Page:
On September 20th, 2001 George W. Bush declared a ‘War on Terror’ that would not end until every terrorist group had been ‘found, stopped and defeated’. It was in this vein that French President Francois Hollande called the coordinated attacks on Paris two Fridays ago an ‘act of war’, and announced France’s intention to destroy ISIL. War is the ultimate escalation of rivalry, enmity or discord, but if we are really at war, what does that mean for our domestic and foreign policy? What does it mean for our way of life?
The government will undoubtedly use the recent attacks as further justification for new cyber espionage powers. It would be unwise for Parliament to allow such measures to be rushed through without proper scrutiny, as has happened in the past. We must recognise the right of government to gather intelligence, but it is inconsistent to trample on civil liberties in the name of defending liberty. Many also fear that if – or indeed, sadly, when – an attack strikes Britain, we will struggle to muster the forces to fight back. Police budgets are foolishly being cut to the bone. Without routinely armed police officers, how well could Britain respond to a multiple location attack?
In an international context, ISIL survives because its destruction is no country’s sole and overriding priority. Turkey is busy retrenching authoritarian rule at home and fighting the Kurds; Europe is desperately seeking a resolution to the refugee crisis beleaguering its frontiers; President Obama is showing his timidity as his presidency draws to a close; Russia is concerned about securing its power base in the Middle East and halting American influence; Saudi Arabia and its allies are unwilling to confront the poisonous Wahhabi ideology flowing from its clerics, which serves to legitimise much of what ISIL does. The threat of ISIL transcends traditional power structures: Iran and Saudi Arabia, the USA and Russia. All find themselves with a common enemy, but without a common strategy.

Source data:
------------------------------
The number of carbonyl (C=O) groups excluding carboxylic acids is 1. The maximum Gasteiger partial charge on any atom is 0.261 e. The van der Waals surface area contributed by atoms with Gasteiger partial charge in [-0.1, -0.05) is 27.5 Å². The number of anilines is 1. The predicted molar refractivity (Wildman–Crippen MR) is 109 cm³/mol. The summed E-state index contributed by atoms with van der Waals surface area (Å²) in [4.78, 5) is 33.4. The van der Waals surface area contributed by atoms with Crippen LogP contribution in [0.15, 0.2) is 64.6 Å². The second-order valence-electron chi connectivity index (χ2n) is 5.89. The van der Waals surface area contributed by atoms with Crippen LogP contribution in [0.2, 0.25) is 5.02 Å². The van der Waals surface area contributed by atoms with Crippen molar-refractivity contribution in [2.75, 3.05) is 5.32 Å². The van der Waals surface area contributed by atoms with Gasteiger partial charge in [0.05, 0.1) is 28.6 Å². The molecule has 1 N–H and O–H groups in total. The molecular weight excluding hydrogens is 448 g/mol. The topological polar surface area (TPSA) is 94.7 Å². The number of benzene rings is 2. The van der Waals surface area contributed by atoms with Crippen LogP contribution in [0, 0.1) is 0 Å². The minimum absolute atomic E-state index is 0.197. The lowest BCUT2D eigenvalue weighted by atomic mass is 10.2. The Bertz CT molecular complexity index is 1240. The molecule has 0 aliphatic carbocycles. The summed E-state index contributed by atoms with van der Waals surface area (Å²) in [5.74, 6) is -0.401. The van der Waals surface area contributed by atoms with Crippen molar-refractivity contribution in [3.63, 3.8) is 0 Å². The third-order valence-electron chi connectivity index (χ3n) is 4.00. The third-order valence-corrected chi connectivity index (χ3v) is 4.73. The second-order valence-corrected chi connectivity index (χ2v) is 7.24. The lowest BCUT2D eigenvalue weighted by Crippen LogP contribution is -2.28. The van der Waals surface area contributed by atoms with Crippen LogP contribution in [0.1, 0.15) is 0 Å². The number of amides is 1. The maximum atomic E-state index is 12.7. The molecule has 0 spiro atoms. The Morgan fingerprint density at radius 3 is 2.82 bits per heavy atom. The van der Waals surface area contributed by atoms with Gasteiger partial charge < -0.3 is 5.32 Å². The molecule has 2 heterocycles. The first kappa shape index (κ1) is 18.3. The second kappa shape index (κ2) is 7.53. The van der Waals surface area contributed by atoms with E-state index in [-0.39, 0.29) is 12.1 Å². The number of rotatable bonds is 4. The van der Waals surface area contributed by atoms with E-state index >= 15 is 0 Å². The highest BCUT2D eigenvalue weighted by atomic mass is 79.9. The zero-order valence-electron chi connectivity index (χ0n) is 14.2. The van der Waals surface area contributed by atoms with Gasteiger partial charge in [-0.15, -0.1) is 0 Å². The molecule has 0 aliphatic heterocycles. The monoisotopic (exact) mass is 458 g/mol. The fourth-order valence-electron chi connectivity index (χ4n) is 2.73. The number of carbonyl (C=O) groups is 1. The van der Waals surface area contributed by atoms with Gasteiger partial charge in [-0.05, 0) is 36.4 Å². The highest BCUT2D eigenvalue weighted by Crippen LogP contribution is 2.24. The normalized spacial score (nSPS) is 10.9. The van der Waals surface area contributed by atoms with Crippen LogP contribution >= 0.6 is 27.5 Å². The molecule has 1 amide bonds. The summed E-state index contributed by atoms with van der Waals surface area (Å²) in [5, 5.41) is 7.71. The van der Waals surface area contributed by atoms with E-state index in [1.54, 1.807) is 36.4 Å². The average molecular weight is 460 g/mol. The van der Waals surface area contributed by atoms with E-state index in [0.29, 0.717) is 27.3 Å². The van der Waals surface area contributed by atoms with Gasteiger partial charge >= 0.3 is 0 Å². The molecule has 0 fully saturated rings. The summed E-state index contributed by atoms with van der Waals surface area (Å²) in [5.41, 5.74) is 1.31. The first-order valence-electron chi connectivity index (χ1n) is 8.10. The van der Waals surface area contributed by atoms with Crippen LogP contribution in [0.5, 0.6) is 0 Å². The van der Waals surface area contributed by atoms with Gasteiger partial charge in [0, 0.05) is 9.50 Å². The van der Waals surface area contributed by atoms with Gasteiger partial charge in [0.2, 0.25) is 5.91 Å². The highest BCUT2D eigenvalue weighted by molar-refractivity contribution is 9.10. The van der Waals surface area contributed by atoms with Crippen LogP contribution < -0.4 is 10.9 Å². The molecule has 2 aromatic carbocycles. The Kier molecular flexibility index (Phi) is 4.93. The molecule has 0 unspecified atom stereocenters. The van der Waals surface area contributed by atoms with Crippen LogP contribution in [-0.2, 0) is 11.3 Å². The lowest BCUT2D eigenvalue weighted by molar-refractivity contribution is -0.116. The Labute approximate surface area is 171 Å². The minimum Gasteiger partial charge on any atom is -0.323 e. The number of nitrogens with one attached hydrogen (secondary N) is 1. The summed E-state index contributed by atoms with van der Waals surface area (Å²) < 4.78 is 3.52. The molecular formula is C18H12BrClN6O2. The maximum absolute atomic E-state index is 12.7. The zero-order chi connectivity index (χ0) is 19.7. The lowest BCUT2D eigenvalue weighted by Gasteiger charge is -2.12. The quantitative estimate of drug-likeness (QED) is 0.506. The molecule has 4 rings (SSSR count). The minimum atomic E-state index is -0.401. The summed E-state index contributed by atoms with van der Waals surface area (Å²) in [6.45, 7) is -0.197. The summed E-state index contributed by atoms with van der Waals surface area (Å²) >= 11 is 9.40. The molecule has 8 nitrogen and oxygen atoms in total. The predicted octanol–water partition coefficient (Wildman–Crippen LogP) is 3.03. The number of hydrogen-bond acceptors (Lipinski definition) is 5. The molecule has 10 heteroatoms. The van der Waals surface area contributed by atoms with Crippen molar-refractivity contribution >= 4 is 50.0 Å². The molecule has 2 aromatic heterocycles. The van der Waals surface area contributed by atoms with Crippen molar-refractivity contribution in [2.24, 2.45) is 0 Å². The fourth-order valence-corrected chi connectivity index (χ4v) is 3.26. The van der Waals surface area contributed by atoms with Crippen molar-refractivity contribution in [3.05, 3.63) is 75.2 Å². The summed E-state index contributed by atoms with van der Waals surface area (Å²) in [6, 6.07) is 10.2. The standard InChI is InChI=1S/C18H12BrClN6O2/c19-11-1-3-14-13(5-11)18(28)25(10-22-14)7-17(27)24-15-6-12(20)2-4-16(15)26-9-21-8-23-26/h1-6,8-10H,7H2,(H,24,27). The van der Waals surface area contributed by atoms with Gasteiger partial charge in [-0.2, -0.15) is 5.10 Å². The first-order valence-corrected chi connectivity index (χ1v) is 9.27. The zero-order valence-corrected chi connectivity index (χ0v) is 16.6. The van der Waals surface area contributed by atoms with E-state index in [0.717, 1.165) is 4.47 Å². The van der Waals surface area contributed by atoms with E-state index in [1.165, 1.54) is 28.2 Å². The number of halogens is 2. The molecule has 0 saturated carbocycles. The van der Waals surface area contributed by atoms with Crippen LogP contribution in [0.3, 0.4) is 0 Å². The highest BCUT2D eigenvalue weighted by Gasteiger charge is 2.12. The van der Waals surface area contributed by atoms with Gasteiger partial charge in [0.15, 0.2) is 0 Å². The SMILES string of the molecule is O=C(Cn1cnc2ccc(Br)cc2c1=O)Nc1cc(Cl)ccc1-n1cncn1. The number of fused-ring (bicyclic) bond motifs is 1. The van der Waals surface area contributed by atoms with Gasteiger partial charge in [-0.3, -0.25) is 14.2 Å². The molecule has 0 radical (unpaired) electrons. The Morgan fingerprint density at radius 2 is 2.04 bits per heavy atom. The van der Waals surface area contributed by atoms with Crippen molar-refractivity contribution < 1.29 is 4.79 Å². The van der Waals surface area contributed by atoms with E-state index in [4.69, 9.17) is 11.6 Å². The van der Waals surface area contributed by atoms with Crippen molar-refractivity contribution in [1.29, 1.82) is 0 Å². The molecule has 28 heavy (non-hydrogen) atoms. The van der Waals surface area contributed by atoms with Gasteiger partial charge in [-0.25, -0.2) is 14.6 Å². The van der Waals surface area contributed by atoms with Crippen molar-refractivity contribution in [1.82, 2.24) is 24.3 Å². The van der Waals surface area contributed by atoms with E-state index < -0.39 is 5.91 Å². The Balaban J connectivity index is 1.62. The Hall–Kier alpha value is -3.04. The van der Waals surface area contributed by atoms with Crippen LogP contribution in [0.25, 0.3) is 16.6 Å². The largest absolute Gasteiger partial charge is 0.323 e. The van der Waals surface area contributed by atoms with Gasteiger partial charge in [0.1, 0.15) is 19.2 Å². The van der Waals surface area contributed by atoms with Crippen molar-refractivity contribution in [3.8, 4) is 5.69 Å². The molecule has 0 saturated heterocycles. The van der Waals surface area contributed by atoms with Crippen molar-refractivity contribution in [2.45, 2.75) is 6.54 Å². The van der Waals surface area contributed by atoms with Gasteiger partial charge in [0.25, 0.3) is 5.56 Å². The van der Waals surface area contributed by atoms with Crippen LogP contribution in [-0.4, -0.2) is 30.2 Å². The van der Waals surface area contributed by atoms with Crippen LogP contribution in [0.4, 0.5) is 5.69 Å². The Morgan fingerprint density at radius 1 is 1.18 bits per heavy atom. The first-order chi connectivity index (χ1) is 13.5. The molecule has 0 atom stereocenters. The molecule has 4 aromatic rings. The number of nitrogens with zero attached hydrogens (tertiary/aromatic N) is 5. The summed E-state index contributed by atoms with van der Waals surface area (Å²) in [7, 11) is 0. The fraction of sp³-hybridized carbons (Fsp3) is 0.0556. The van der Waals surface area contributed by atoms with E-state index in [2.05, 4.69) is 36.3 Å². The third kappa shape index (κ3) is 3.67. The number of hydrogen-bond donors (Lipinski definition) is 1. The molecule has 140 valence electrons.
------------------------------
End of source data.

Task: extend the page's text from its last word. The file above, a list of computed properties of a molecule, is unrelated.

“The government will undoubtedly use the recent attacks as further justification for new cyber espionage powers”
This totalitarian death cult will ultimately only be defeated by military means. Its fighters are not interested in dialogue. This makes a political settlement for the rest of the Syrian Civil War even more pressing. President Assad is the roadblock to Russo-American cooperation: President Putin claims to be striking ISIL but his jets are in fact primarily targeting moderate rebel groups fighting regime troops. The regime’s barrel bombs serve as one of the biggest recruiting tools for ISIL. The sooner Russia and the US-led coalition can begin coordinated aerial attacks against the group in tandem with a Syrian government of unity, the better.
The common retort is that more foreign powers bombing targets in Syria will simply lead to more civilian death and displacement – exacerbating the refugee crisis. The truth, though, is that the majority of refugees are fleeing bombing from the regime. An end to the Civil War will bring a degree of peace and will start to slow the mass migration we have witnessed this year.
There is evidence that some of the Paris attackers arrived in Europe posing as refugees. As Europe’s peoples become ever more concerned at the volume of refugees entering the continent, reports like this will only increase anti-immigrant rhetoric. Even as far away as the USA, presidential candidates are calling for no non-Christian Syrian refugees to be admitted.
The substantive threat from ISIL is no greater now than before the Paris attacks. But the atrocious events of Friday 13th have made that threat starkly more obvious. The fight against ISIL has so far been a piecemeal aggregation of diverging interests in the Middle East. As people look to governments to adopt a decisive strategy to defeat this wannabe world caliphate, they ask the question: is Paris the turning point?
By Max George